You should speak with a criminal defense attorney in your area in Georgia. Besides getting the charge dropped, you may want to see if it is possible to have your record expunged as a minor, or maybe the record sealed. I practice law in NY, so you should check with a Georgia Attorney. Good luck.
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If you have a public defender, that attorney should be able to tell you how or if you can get your underage drinking charges dropped.
Without seeing all of the evidence, I couldn't tell you what your chances are of the case being dropped. Don't be suprised if the officer says he/she could smell alocohol on your breath, which could be enough evidence to convince a prosecutor to pursue the case. Contrary to many things you'll see on tv, Public Defenders are very good attorneys and unless you have some reason to be unhappy with yours, that public defender should be able to get you a result as good as any other attorney.
"Dropped" is a pretty wide open concept: you're actually asking a very broad question. So let's begin at the beginning to figure out how to get your underage drinking charges dropped.
1. "I was never breathalyzed or ever admitted to drinking." If I had to guess, the officer probably wrote on your ticket "Minor in Possession (By Consumption)", or some variation thereof. Although it sounds like you weren't observed drinking, and you didn't take a breath test or admit consuming alcohol, the officer probably smelled it on you and made his case based on that. Without seeing your ticket or knowing any more facts, it's possible his theory is "If I smell it, that means you drank it. If you're under 21, you're busted."
2. By "drop", you probably mean dismissed. Sure, any charge can be dismissed: the question is, can your lawyer or you convince the officer or the prosecutor to do that? You were in Athens, and hundreds of these types of cases are made in Athens every year, meaning the courts are familiar with them and used to seeing a certain amount of evidence from these cases. That also means the officers have learned what judges will accept in a case. If the officer didn't attempt to gain more evidence from you by asking you to take the state test, I imagine that means it's because he either didn't know he needed more evidence or he felt he didn't need any additional evidence to make his case stick. The law is hard and fast on who can drink and who can't, but there are some exceptions: you can read them by going to Official Court of Georgia Annotated section 3-3-23. A lawyer who is familiar with the law will be able to advise you about the elements in the charge (what the state has to prove to find you guilty) and the affirmative defenses in the law (the things that make drinking under 21 permissible). A good lawyer will take the law as it's written and apply the facts in both the best and worst possible lights to give you a total idea what types of problems you're facing and what types of problems the State will be facing in trying to prove this charge.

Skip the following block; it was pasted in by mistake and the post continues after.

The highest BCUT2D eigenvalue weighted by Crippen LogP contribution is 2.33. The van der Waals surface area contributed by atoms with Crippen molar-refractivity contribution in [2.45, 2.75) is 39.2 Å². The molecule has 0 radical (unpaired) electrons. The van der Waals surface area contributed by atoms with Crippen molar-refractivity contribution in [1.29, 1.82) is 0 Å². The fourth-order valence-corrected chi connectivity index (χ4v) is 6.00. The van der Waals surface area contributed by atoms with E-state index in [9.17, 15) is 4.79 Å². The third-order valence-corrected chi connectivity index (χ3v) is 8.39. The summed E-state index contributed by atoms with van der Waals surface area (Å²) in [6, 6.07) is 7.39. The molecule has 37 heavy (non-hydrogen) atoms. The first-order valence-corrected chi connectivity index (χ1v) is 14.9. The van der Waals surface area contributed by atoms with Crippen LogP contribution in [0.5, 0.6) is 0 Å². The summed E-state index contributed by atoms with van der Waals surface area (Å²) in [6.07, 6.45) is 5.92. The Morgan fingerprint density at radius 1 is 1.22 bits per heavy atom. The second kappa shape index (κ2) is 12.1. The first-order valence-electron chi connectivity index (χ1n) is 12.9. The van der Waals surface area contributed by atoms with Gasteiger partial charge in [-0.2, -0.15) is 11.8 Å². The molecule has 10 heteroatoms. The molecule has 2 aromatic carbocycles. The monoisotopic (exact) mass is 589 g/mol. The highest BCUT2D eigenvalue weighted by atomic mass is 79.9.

3. To "drop" a case can mean different outcomes: the case can be dismissed; or you can be given pre-trial diversion, which could end in a dismissal in exchange for community service and a few other tasks on your part; or you can utilize a type of plea that can result in a dismissal after you have entered your plea and completed a term on what is called 'first offender' probation. Whether any of these things happens depends on the facts as you relate them, the facts as the officer remembers them, your prior criminal history, and the normal procedures of the court and judge in handling these cases. So "drop" can mean many different things.
Of course, the best thing to do is to meet with a lawyer. Lawyers familiar with the subject will be in a great position to give you true advice on how to proceed. Many lawyers offer free consultations, so take advantage of one. Good luck!